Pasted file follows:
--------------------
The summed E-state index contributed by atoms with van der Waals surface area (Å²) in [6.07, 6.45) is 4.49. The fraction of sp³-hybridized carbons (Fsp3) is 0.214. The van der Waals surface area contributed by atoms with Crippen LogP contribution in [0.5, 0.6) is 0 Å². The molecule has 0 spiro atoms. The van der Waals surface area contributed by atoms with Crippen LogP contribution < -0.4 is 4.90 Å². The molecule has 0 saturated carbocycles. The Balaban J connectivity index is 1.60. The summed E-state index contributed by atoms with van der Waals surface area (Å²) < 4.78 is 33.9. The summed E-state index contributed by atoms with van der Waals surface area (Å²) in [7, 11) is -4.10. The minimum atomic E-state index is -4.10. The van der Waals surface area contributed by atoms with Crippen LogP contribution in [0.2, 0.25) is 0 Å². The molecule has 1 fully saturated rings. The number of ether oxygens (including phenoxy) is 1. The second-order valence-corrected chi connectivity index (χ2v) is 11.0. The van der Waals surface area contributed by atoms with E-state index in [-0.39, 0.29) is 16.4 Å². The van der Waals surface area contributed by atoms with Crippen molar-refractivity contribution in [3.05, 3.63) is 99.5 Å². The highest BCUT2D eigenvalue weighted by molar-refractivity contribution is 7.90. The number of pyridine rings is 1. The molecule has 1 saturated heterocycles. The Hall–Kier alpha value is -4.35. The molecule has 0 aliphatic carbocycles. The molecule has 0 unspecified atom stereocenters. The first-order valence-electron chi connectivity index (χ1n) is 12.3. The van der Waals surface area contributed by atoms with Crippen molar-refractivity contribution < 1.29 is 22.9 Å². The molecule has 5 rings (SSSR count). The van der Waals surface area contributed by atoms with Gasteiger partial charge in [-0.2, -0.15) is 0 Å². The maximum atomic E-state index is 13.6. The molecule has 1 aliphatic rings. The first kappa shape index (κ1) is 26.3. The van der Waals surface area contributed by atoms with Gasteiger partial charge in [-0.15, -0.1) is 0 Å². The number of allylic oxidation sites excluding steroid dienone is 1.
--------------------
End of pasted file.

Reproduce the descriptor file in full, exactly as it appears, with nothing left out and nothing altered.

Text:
The summed E-state index contributed by atoms with van der Waals surface area (Å²) in [6.07, 6.45) is 4.49. The fraction of sp³-hybridized carbons (Fsp3) is 0.214. The van der Waals surface area contributed by atoms with Crippen LogP contribution in [0.5, 0.6) is 0 Å². The molecule has 0 spiro atoms. The van der Waals surface area contributed by atoms with Crippen LogP contribution < -0.4 is 4.90 Å². The molecule has 0 saturated carbocycles. The Balaban J connectivity index is 1.60. The summed E-state index contributed by atoms with van der Waals surface area (Å²) < 4.78 is 33.9. The summed E-state index contributed by atoms with van der Waals surface area (Å²) in [7, 11) is -4.10. The minimum atomic E-state index is -4.10. The van der Waals surface area contributed by atoms with Crippen LogP contribution in [0.2, 0.25) is 0 Å². The molecule has 1 fully saturated rings. The number of ether oxygens (including phenoxy) is 1. The second-order valence-corrected chi connectivity index (χ2v) is 11.0. The van der Waals surface area contributed by atoms with E-state index in [-0.39, 0.29) is 16.4 Å². The van der Waals surface area contributed by atoms with Crippen molar-refractivity contribution in [3.05, 3.63) is 99.5 Å². The highest BCUT2D eigenvalue weighted by molar-refractivity contribution is 7.90. The number of pyridine rings is 1. The molecule has 1 saturated heterocycles. The Hall–Kier alpha value is -4.35. The molecule has 0 aliphatic carbocycles. The molecule has 0 unspecified atom stereocenters. The first-order valence-electron chi connectivity index (χ1n) is 12.3. The van der Waals surface area contributed by atoms with Crippen molar-refractivity contribution < 1.29 is 22.9 Å². The molecule has 5 rings (SSSR count). The van der Waals surface area contributed by atoms with Gasteiger partial charge in [-0.2, -0.15) is 0 Å². The maximum atomic E-state index is 13.6. The molecule has 1 aliphatic rings. The first kappa shape index (κ1) is 26.3. The van der Waals surface area contributed by atoms with Gasteiger partial charge in [-0.15, -0.1) is 0 Å². The number of allylic oxidation sites excluding steroid dienone is 1.